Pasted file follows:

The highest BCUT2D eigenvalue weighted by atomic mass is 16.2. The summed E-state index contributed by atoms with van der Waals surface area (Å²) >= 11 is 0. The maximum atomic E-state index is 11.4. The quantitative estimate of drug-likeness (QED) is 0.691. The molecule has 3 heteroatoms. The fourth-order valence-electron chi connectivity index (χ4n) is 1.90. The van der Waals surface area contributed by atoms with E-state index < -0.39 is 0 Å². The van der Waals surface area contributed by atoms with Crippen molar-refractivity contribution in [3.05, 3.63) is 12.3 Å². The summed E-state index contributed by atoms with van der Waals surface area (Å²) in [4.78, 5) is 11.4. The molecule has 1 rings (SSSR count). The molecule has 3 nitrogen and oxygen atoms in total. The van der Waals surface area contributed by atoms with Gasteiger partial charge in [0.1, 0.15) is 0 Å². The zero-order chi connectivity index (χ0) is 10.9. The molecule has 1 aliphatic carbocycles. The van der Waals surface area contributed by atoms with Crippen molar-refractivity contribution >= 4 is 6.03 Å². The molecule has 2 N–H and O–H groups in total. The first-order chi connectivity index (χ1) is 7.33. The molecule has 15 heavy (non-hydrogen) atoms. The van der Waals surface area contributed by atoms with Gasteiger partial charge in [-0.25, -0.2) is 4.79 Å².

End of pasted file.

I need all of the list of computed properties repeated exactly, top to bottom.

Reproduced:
The highest BCUT2D eigenvalue weighted by atomic mass is 16.2. The summed E-state index contributed by atoms with van der Waals surface area (Å²) >= 11 is 0. The maximum atomic E-state index is 11.4. The quantitative estimate of drug-likeness (QED) is 0.691. The molecule has 3 heteroatoms. The fourth-order valence-electron chi connectivity index (χ4n) is 1.90. The van der Waals surface area contributed by atoms with E-state index < -0.39 is 0 Å². The van der Waals surface area contributed by atoms with Crippen molar-refractivity contribution in [3.05, 3.63) is 12.3 Å². The summed E-state index contributed by atoms with van der Waals surface area (Å²) in [4.78, 5) is 11.4. The molecule has 1 rings (SSSR count). The molecule has 3 nitrogen and oxygen atoms in total. The van der Waals surface area contributed by atoms with Gasteiger partial charge in [0.1, 0.15) is 0 Å². The zero-order chi connectivity index (χ0) is 10.9. The molecule has 1 aliphatic carbocycles. The van der Waals surface area contributed by atoms with Crippen molar-refractivity contribution >= 4 is 6.03 Å². The molecule has 2 N–H and O–H groups in total. The first-order chi connectivity index (χ1) is 7.33. The molecule has 15 heavy (non-hydrogen) atoms. The van der Waals surface area contributed by atoms with Gasteiger partial charge in [-0.25, -0.2) is 4.79 Å².